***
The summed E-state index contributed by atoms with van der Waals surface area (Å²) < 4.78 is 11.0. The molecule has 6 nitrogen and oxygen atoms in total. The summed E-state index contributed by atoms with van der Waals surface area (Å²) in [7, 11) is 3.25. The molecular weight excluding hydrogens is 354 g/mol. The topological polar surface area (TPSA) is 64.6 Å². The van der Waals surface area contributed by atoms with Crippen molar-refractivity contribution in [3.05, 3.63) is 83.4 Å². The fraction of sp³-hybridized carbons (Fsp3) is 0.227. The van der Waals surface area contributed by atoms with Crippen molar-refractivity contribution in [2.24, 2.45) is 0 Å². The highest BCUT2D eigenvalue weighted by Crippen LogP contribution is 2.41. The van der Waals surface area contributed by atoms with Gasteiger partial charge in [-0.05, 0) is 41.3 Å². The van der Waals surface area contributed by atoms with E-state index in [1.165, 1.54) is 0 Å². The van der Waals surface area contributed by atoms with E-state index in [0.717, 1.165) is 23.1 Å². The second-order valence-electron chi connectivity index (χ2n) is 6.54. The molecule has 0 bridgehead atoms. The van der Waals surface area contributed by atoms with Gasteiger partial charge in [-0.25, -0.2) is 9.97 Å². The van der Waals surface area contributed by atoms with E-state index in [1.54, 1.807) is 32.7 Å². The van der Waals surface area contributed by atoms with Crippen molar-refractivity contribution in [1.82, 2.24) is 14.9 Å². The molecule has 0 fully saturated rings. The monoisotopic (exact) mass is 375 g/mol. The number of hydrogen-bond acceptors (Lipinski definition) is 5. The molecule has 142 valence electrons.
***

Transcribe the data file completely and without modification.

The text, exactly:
The summed E-state index contributed by atoms with van der Waals surface area (Å²) < 4.78 is 11.0. The molecule has 6 nitrogen and oxygen atoms in total. The summed E-state index contributed by atoms with van der Waals surface area (Å²) in [7, 11) is 3.25. The molecular weight excluding hydrogens is 354 g/mol. The topological polar surface area (TPSA) is 64.6 Å². The van der Waals surface area contributed by atoms with Crippen molar-refractivity contribution in [3.05, 3.63) is 83.4 Å². The fraction of sp³-hybridized carbons (Fsp3) is 0.227. The van der Waals surface area contributed by atoms with Crippen molar-refractivity contribution in [2.24, 2.45) is 0 Å². The highest BCUT2D eigenvalue weighted by Crippen LogP contribution is 2.41. The van der Waals surface area contributed by atoms with Gasteiger partial charge in [-0.05, 0) is 41.3 Å². The van der Waals surface area contributed by atoms with E-state index in [1.165, 1.54) is 0 Å². The van der Waals surface area contributed by atoms with E-state index in [0.717, 1.165) is 23.1 Å². The second-order valence-electron chi connectivity index (χ2n) is 6.54. The molecule has 0 bridgehead atoms. The van der Waals surface area contributed by atoms with Gasteiger partial charge in [-0.25, -0.2) is 9.97 Å². The van der Waals surface area contributed by atoms with E-state index in [1.54, 1.807) is 32.7 Å². The van der Waals surface area contributed by atoms with Crippen molar-refractivity contribution in [1.82, 2.24) is 14.9 Å². The molecule has 0 fully saturated rings. The monoisotopic (exact) mass is 375 g/mol. The number of hydrogen-bond acceptors (Lipinski definition) is 5. The molecule has 142 valence electrons.